Theatre Thursdays: Coriolanus

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Imagine, if you will, the following: Tom Hiddleston killing it. Hard, right? Not simply being pretty good, or reasonably impressive, but really killing it. And not just killing it, but killing everyone. Hiddles has taken his bit back to London’s West End, where he is currently starring in a production of Shakespeare’s CoriolanusThis underrated revenge tragedy follows a battle-hardened Roman general who, betrayed for his tyrannical leanings, moves to take revenge on the city itself. The production, running at London’s Donmar Warehouse (which is technically in the West End) until February 8, has been widely lauded.

3coriolanus1812aThe Telegraph describes Hiddleston’s Coriolanus as a “compelling and persuasive killing machine,” which I think is how everyone thinks of Hiddleston anyway. I’m told there’s much to enjoy, with skillful acting, inventive costume design which combines “Roman robes and Doc Martens boots,” and daring fight-choreography. The reviewer at the Telegraph found the sound design to be irritating but admitted that it was immaterial next to Hiddleston’s portrayal of a charismatic and strategic, yet emotionally stunted murderer which, clearly, is new acting territory for him. If you need a more compelling reason to fly to Heathrow, apparently, after a particular violent scene, Hiddleston “becomes drenched in blood, strips to the waist and has a memorable onstage shower, blood and water running off his body in torrents.” Something to take into account as you make travel plans.

Of course, the man’s talent extends far beyond his physicality. He has a long career in theatre in the U.K., acting in A Streetcar Named DesireOthello, and Chekhov’s Ivanov before his role as Loki in the Marvel movies. He’s an actor’s actor, working alongside modern greats such as Kenneth Branagh, and it was his work with Branagh on Wallander that led to his part on 2011’s Thor. The theatre, to Hiddleston, is home. Discussing his Coriolanus role with the Evening Standard, he said much that indicates his love for the art and for Shakespeare, like: “Doing Shakespeare on stage makes me feel more alive. The precision of his writing, the complexity of his characters, demands every fibre of my body.” Furthermore, likely knowing that we would read his every word with bated breath, he went to draw a connection between his love of Shakespeare and his love of comics, saying:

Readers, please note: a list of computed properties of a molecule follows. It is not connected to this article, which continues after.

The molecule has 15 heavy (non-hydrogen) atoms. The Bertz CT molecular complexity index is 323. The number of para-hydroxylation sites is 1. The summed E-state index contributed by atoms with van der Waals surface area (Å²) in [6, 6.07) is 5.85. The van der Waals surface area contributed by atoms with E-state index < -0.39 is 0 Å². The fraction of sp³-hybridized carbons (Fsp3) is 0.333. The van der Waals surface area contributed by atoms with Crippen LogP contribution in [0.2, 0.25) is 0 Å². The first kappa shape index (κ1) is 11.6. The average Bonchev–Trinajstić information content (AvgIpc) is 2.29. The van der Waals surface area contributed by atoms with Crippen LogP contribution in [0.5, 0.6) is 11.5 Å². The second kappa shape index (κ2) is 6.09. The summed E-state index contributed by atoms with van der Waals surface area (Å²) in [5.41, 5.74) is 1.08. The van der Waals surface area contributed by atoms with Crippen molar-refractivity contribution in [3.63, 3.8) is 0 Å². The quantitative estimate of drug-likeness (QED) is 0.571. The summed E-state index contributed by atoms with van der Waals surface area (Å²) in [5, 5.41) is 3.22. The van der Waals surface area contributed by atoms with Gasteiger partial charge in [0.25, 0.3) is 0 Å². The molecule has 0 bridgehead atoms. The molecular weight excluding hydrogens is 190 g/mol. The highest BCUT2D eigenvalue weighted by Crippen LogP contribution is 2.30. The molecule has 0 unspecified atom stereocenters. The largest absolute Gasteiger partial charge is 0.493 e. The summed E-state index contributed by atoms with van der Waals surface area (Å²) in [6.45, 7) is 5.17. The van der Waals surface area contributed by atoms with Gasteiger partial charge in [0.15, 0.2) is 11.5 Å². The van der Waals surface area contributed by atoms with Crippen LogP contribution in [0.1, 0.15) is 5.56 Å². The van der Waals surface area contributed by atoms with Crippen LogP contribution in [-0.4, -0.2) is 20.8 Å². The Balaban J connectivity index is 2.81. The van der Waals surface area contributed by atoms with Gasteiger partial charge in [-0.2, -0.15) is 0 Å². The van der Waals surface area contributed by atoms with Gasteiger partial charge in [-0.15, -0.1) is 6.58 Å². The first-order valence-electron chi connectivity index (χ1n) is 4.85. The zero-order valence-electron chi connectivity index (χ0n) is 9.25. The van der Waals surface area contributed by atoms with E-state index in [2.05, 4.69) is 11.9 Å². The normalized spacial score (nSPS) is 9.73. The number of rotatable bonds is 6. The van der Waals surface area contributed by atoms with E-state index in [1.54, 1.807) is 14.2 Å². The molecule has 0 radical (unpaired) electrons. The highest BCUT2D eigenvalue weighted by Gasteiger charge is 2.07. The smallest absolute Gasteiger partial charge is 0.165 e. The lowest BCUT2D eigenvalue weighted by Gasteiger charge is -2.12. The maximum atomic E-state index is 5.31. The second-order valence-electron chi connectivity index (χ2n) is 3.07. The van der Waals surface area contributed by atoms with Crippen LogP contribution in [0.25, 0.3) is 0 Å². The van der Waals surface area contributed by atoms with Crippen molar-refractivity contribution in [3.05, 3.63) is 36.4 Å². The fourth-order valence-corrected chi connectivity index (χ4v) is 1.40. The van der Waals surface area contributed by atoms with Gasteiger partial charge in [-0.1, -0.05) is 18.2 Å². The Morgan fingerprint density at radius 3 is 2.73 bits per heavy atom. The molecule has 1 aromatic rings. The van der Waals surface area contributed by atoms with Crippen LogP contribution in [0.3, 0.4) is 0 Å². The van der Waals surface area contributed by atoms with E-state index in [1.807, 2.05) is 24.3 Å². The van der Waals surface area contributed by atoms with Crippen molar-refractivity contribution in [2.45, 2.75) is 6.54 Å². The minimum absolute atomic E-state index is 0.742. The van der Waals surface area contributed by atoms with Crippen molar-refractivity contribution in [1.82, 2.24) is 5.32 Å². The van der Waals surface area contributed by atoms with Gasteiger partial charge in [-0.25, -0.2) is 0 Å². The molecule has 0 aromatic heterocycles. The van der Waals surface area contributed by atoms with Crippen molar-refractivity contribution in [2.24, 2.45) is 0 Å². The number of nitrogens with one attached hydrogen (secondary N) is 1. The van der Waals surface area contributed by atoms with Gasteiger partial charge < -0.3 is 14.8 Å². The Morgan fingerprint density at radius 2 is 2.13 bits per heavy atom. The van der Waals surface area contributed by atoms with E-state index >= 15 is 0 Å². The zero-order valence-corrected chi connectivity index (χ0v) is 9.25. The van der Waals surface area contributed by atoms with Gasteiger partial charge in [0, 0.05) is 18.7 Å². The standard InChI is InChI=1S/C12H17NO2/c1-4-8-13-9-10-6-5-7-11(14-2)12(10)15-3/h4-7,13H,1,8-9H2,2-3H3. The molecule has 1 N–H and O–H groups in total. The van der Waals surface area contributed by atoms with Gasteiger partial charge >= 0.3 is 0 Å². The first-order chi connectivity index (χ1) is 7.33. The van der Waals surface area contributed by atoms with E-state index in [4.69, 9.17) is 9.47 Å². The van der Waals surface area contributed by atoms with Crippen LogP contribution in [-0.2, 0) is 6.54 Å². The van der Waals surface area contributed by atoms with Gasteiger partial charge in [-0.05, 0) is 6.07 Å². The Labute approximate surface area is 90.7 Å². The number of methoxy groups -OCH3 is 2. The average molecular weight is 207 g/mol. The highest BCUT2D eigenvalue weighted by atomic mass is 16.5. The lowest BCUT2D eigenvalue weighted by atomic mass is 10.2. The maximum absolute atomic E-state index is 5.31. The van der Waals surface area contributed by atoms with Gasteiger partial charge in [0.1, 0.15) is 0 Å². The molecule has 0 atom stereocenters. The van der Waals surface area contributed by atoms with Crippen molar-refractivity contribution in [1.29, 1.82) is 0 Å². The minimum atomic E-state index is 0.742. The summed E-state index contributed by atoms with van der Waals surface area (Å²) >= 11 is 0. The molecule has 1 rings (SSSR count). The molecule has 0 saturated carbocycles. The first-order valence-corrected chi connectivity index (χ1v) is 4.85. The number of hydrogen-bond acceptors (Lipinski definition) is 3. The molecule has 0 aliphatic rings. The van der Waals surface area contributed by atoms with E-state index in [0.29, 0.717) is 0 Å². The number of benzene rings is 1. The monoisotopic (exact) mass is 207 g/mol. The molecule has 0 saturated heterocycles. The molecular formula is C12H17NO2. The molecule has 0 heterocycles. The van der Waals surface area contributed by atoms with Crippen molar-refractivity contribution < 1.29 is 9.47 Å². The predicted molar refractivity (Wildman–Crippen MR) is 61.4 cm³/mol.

“Shakespeare led me to super heroes…The thing that I’ve always been drawn to since I was a child is epic storytelling,” he said. The huge complex characters of Marvel comics had an “epic quality” while “Shakespeare’s tragedies are the definition of epic.”

If nothing else, that’s a pleasant reminder that not only is Tom Hiddleston one of us, but also that he sees comics as connected to some of the highest art in the western world. As someone who is constantly defending the position of comic books as art (which I should never have to do, by the way), I take enthusiastic head-nodding pleasure in hearing them so linked to Shakespeare.

Coriolanus, again, will run until February 8th at the Donmar, also starring Mark Gatiss, Elliot Levey, Helen Schlesinger, Deborah Findlay, and Birgitte Hjort Sørensen. The Evening Standard’s review can be found here, but I’d also recommend Charles Spencer’s slightly less congratulatory review at the Telegraph. Bonus: The play will be broadcast to 300 U.K. cinemas on January 30 to increase visibility.

4 thoughts on “Theatre Thursdays: Coriolanus

  1. I got my ticket to see Coriolanus in the theater, but I have to wait till the end of February as that’s when they are showing it in a “local” (1 1/2 hrs from me) theater. I can’t wait! I’d be going to see this even if Tom Hiddleston wasn’t in it, the fact that he is is a huge bonus. 🙂

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